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Successful Valves 201 course kicks off 2021 training offerings

ROMEOVILLE, Ill. -- George E. Booth Co., Inc.’s 2021 training schedule started off on a resoundingly high note Wednesday, February 9 and Thursday, February 10 at the company’s Process Training Unit in Northern Illinois.

The subject matter of the year’s first training course was simple: all things valves. Eight individuals — comprised of four George E. Booth Co., Inc. engineers and four incoming customers — participated in the Valves 201 class, a two-day follow-up course to the introductory Valves 101, which several of those in attendance had recently taken in December.

Wednesday and Thursday’s class, taught by George E. Booth Co., Inc. Indiana area sales manager Jon Holmes, ran the gamut on topics related to the implementation, maintenance and application of various valve types. Attendees were able to gain valuable information and training in a safely-spaced, socially-distant environment. 

“The 201-level class does some light review on the 101 class, we get into a little bit more specifics about applications, where we would use some of these valves,” Holmes said. “I emphasize stories from what I’ve seen in the field, and we go through applications.”

George E. Booth Co, Inc.’s courses are “brand-agnostic.” As such, Valves 201 isn’t a sales pitch on a specific brand or model, it’s a full-scale explainer on valves themselves, regardless of the supplier or suppliers in use.

“It’s more about getting the general information,” Holmes added. “It’s like learning arithmetic. There are no maybes; this is what it is.”

With a focused student-to-teacher ratio, courses like Valves 201 are able to be dynamic in nature.

According to Holmes, the early February class — as is the case with all such courses — wasn’t a dry lecture at all; it wasn’t “all from the book.” There’s a give-and-take involved, one that allows the students in attendance to glean information that not only covers the full overview of the topic at hand, but also zeroes in on how it can be applied in their own industries or roles.

“That’s one of the first things we go through, ‘What’s your job function? What do you want to see?’” Holmes said. “Really, it’s just a matter of tailoring it to what they bring. I’ll try to at least throw in a couple examples of what they’re looking for in there, even if we don’t have it built into the curriculum.”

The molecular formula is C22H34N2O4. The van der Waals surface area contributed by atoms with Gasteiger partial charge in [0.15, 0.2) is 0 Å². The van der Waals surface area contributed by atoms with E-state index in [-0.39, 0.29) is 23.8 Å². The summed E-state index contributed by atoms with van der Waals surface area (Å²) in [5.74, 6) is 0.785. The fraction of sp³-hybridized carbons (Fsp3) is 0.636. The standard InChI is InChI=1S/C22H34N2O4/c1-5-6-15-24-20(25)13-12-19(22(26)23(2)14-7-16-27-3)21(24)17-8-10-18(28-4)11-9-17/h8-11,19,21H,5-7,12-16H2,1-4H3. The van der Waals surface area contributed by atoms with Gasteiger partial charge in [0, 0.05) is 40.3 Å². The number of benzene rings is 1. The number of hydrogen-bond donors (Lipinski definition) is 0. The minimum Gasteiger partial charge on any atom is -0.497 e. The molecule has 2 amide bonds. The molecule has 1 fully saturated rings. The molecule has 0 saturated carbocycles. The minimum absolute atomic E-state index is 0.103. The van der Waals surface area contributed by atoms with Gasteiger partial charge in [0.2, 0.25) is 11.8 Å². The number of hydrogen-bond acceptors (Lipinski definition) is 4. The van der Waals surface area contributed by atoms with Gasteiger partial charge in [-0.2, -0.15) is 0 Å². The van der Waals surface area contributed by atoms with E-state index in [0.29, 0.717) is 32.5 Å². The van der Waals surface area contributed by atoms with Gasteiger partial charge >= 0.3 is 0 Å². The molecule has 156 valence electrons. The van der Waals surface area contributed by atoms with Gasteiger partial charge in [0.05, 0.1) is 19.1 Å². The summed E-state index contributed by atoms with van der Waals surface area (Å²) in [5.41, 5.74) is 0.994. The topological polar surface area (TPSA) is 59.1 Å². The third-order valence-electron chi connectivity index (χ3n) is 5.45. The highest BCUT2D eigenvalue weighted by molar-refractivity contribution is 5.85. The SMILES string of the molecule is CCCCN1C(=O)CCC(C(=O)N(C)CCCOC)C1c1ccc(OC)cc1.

“The more the people taking the class are engaged, the more they’re going to retain,” he added. “The more give-and-take you have, the better.”

But it’s not all about discussion or X’s and O’s; in fact, Holmes described the class as being about 40 percent hands-on. A significant amount of the teaching happens in George E. Booth Co., Inc.’s classroom space, but those in attendance are also able to spend plenty of time putting the course material into tangible action. 

On George E. Booth Co., Inc.’s state-of-the-art Process Training Unit, Holmes and the course’s students had the opportunity to go through the process from start to finish with both on/off and control valves and see firsthand the ins and outs of valve setup, tear-down and repair.

“We pull the pieces apart, they can see how to repair them, we put them back together,” Holmes said. “There’s a few different brands, so they can see the differences in the design of each of the valves.”

Wednesday and Thursday were just the start of a laundry list of informative courses schedule set to take place at George E. Booth Co., Inc’s Romeoville location, including another three iterations of the Valves 101 and 201 classes currently planned for May, August and December. 

“We want everybody to be as trained and as ready as possible,” Holmes said. “Proper training is the most important thing for your long-term success in any role. If you’re trained, the odds of you doing your job better -- of succeeding in doing a task -- they go up dramatically. So, it’s extremely important.”


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